It was around 20 years ago that a supply teacher told me too much of his time was taken up on disciplinary issues.
He was employed at an Aberdeen secondary school to teach English but was forced into the roles of police officer, reconciler and judge, jobs he was neither trained for nor wished to be engaged in.
The results of the independent inquiry into the death of Cults Academy pupil Bailey Gwynne, stabbed by a teenager, told us little we did not already know.
Andrew Lowe, who led the investigation, was frustrated at being unable to enter into meaningful dialogue with the media at a press conference as Aberdeen City Council suppressed most of the report, citing “legal and data protection issues”.
Why such clearances had not been achieved a year after this tragic event we will probably never know.
Perhaps it is time to re-examine our education system.
Is trying to edge those pupils – who are neither interested in learning nor capable of achieving academic success – towards some form of qualification, simply flogging a dead horse?
Isn’t there a way to grab their attention and engage with them on a non-academic level?
There are many outside the teaching profession who could be brought into schools to impart their knowledge and skills on how to encourage them to be better citizens.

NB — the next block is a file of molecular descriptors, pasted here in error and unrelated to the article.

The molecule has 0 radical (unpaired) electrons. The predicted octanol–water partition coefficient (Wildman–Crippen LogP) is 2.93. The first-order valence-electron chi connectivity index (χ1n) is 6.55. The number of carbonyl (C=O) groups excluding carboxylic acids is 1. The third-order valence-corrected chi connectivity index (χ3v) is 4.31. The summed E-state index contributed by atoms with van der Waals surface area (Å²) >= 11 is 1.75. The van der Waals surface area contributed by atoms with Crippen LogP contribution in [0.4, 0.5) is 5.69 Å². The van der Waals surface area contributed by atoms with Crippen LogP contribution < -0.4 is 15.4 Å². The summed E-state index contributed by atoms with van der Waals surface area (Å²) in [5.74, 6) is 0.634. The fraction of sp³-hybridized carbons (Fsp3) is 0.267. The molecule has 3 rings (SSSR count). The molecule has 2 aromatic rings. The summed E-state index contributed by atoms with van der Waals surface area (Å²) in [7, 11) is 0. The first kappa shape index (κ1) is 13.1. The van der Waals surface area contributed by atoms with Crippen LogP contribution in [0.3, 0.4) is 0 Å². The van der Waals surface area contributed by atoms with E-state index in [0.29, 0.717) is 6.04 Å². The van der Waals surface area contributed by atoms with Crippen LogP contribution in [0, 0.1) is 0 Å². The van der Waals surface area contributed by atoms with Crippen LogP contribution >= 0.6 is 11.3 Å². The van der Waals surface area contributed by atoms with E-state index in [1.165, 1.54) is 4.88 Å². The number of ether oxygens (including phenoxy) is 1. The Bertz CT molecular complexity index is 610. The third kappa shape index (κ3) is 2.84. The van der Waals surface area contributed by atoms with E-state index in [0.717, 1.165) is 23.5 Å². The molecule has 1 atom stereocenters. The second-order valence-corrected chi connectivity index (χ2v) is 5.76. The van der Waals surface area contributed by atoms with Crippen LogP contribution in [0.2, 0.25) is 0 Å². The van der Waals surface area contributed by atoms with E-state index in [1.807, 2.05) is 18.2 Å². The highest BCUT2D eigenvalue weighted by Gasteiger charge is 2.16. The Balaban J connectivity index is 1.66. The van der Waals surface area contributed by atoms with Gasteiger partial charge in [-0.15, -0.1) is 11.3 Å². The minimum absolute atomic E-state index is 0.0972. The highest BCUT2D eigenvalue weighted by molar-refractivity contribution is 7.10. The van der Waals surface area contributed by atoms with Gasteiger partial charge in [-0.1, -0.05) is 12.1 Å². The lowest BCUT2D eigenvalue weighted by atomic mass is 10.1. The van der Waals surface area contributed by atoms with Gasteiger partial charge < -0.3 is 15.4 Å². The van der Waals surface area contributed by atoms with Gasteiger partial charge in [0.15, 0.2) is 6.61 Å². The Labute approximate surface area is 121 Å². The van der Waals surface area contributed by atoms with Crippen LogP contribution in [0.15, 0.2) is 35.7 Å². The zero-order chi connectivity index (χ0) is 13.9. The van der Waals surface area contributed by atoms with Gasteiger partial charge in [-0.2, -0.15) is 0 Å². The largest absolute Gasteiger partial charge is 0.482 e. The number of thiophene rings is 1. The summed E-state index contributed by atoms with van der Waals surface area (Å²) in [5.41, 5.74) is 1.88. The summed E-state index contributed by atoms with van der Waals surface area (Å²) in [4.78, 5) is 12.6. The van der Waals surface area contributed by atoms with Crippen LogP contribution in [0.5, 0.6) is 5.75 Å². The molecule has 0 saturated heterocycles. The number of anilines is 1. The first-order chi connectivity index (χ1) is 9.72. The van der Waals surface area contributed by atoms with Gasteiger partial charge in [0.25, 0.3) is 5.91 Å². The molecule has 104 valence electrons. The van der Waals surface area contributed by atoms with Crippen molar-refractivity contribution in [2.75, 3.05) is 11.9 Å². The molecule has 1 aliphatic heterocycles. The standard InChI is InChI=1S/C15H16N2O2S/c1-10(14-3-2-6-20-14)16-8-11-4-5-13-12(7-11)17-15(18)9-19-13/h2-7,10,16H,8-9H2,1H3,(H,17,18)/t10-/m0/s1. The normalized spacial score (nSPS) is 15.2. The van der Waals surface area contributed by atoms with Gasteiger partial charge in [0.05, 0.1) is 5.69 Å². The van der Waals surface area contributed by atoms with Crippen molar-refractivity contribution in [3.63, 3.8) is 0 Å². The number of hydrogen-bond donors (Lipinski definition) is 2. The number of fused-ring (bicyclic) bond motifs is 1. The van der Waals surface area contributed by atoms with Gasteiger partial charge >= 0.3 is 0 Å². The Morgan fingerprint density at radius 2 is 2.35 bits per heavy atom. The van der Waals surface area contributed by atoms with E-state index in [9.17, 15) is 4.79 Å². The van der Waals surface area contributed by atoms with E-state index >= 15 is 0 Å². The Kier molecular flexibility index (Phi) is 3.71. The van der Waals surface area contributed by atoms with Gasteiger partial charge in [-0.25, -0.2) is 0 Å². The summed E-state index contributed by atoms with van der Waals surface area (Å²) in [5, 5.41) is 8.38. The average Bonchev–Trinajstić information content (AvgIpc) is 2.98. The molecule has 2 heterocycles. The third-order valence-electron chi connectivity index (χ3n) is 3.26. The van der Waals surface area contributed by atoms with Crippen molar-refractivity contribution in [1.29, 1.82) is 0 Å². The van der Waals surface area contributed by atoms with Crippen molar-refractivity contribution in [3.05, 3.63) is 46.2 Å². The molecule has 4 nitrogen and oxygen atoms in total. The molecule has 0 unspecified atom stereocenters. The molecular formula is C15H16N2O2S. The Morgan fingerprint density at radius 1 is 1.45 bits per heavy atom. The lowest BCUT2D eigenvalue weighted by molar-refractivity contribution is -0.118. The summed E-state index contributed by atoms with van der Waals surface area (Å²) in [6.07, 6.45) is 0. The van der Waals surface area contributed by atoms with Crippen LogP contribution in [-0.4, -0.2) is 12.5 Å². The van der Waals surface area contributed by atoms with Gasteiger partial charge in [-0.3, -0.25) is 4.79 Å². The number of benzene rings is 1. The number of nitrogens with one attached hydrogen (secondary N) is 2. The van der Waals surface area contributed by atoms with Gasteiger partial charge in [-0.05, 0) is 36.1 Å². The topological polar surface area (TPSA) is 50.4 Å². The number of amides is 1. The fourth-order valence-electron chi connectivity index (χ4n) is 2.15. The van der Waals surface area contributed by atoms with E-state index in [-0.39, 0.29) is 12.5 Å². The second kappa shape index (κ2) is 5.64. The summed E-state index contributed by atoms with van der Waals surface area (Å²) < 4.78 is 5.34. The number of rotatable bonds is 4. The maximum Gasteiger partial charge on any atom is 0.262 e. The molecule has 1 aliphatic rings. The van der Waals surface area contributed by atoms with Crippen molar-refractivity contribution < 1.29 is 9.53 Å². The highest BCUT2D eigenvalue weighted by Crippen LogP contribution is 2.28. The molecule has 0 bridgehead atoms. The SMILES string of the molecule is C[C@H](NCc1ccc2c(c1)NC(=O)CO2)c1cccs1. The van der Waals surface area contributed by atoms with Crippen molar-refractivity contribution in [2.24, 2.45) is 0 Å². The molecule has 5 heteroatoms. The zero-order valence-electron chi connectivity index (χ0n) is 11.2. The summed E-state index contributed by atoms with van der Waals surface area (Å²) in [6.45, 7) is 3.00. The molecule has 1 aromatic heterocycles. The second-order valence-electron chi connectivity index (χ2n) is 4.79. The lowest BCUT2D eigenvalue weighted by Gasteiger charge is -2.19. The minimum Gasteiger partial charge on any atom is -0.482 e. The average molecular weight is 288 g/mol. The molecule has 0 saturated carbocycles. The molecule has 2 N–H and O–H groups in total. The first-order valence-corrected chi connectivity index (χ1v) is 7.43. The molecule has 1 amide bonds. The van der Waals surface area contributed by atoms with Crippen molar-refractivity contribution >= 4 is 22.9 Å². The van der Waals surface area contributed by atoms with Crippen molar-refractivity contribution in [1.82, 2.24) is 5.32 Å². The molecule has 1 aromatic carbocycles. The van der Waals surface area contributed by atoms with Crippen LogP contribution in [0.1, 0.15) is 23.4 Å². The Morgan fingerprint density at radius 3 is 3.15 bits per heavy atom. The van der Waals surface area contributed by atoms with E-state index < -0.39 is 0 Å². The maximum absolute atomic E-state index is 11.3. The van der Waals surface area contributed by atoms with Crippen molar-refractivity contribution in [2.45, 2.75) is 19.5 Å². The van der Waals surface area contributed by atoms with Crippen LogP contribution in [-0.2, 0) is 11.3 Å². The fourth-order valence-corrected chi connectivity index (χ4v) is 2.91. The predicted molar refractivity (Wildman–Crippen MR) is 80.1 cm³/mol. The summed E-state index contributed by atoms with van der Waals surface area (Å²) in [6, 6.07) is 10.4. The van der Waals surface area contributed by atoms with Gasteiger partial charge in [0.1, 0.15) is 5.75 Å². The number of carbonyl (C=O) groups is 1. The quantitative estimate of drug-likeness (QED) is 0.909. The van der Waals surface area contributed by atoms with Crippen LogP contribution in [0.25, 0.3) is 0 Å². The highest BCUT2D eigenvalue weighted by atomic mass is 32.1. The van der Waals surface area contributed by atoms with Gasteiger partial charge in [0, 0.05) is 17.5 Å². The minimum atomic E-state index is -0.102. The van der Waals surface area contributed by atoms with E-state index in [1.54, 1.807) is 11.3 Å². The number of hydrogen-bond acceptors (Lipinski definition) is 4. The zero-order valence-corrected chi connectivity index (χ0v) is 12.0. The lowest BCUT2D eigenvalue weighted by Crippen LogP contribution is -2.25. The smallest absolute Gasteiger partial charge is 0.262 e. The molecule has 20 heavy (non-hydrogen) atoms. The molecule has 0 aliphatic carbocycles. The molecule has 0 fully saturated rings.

Such a system would remove the academic deadwood; they don’t want to be at school anyway and are a distraction to those who do.
Teach them to read, write, to understand basic mathematics, how to manage their finances when they’re ready to make their way in the world and what the workplace will expect of them.
Equip them to respect others … which includes not carrying weapons.
Question as Brexit haggling continues
As Nicola Sturgeon continues to haggle over Brexit, I have a question: If the majority of the Scottish electorate had voted to leave the European Union and the rest of the UK opted to remain, would the SNP have insisted on Scotland departing the EU while England, Wales and Northern Ireland stayed part of it?
It would, after all, have been the will of the Scottish people.
It is official: Aberdeen City Council has been the worst funded local authority in Scotland for at least six years.
Labour have been banging on about it this year, while SNP councillors have been telling us the opposite.
Now, after records from the Scottish Parliament’s library show that Aberdeen has been short-changed by £100 million worth of grants in the last five years, will the doubters admit their “mistake”?
Of course not – because in politics “sorry” is the hardest word.
Decision on plant
The decision has been made – Aberdeen is to have a £150m waste to energy plant at East Tullos, as efforts from communities to block it were spurned by the city council.
The facility won’t be up and running for several years, by which time I suspect that some of those councillors from Torry, Kincorth and the vicinity who supported the incinerator, may not have a berth at the Town House.